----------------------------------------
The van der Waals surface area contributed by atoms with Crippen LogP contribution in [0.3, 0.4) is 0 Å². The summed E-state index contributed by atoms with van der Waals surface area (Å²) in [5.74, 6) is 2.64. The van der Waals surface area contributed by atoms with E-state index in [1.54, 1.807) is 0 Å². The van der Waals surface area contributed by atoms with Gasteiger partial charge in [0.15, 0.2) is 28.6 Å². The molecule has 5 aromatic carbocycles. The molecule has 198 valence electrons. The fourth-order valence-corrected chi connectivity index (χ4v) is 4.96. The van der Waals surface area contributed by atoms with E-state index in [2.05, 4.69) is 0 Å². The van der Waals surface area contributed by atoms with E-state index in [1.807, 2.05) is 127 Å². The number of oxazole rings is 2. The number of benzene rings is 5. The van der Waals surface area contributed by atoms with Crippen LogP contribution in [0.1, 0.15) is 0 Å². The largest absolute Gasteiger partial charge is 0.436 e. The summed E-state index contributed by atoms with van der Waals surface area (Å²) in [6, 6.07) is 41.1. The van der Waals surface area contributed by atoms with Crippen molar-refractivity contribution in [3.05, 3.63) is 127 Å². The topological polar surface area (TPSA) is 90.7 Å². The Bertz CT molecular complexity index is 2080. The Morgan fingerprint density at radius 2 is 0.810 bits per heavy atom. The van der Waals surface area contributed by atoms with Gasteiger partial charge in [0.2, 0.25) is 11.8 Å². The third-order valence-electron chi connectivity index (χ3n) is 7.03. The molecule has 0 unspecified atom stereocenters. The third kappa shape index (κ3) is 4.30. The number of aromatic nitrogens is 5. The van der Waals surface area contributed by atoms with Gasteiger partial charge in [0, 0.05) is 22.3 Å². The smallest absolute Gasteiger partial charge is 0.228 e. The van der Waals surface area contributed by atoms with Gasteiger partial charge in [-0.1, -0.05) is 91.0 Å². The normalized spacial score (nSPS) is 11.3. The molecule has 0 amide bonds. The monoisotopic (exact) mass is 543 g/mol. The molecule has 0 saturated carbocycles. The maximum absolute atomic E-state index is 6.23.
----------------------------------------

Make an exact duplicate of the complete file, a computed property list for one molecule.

The van der Waals surface area contributed by atoms with Crippen LogP contribution in [0.3, 0.4) is 0 Å². The summed E-state index contributed by atoms with van der Waals surface area (Å²) in [5.74, 6) is 2.64. The van der Waals surface area contributed by atoms with E-state index in [1.54, 1.807) is 0 Å². The van der Waals surface area contributed by atoms with Gasteiger partial charge in [0.15, 0.2) is 28.6 Å². The molecule has 5 aromatic carbocycles. The molecule has 198 valence electrons. The fourth-order valence-corrected chi connectivity index (χ4v) is 4.96. The van der Waals surface area contributed by atoms with E-state index in [2.05, 4.69) is 0 Å². The van der Waals surface area contributed by atoms with E-state index in [1.807, 2.05) is 127 Å². The number of oxazole rings is 2. The number of benzene rings is 5. The van der Waals surface area contributed by atoms with Crippen LogP contribution in [0.1, 0.15) is 0 Å². The largest absolute Gasteiger partial charge is 0.436 e. The summed E-state index contributed by atoms with van der Waals surface area (Å²) in [6, 6.07) is 41.1. The van der Waals surface area contributed by atoms with Crippen molar-refractivity contribution in [3.05, 3.63) is 127 Å². The topological polar surface area (TPSA) is 90.7 Å². The Bertz CT molecular complexity index is 2080. The Morgan fingerprint density at radius 2 is 0.810 bits per heavy atom. The van der Waals surface area contributed by atoms with Gasteiger partial charge in [0.2, 0.25) is 11.8 Å². The third-order valence-electron chi connectivity index (χ3n) is 7.03. The molecule has 0 unspecified atom stereocenters. The third kappa shape index (κ3) is 4.30. The number of aromatic nitrogens is 5. The van der Waals surface area contributed by atoms with Gasteiger partial charge in [0, 0.05) is 22.3 Å². The smallest absolute Gasteiger partial charge is 0.228 e. The van der Waals surface area contributed by atoms with Gasteiger partial charge in [-0.1, -0.05) is 91.0 Å². The normalized spacial score (nSPS) is 11.3. The molecule has 0 amide bonds. The monoisotopic (exact) mass is 543 g/mol. The molecule has 0 saturated carbocycles. The maximum absolute atomic E-state index is 6.23.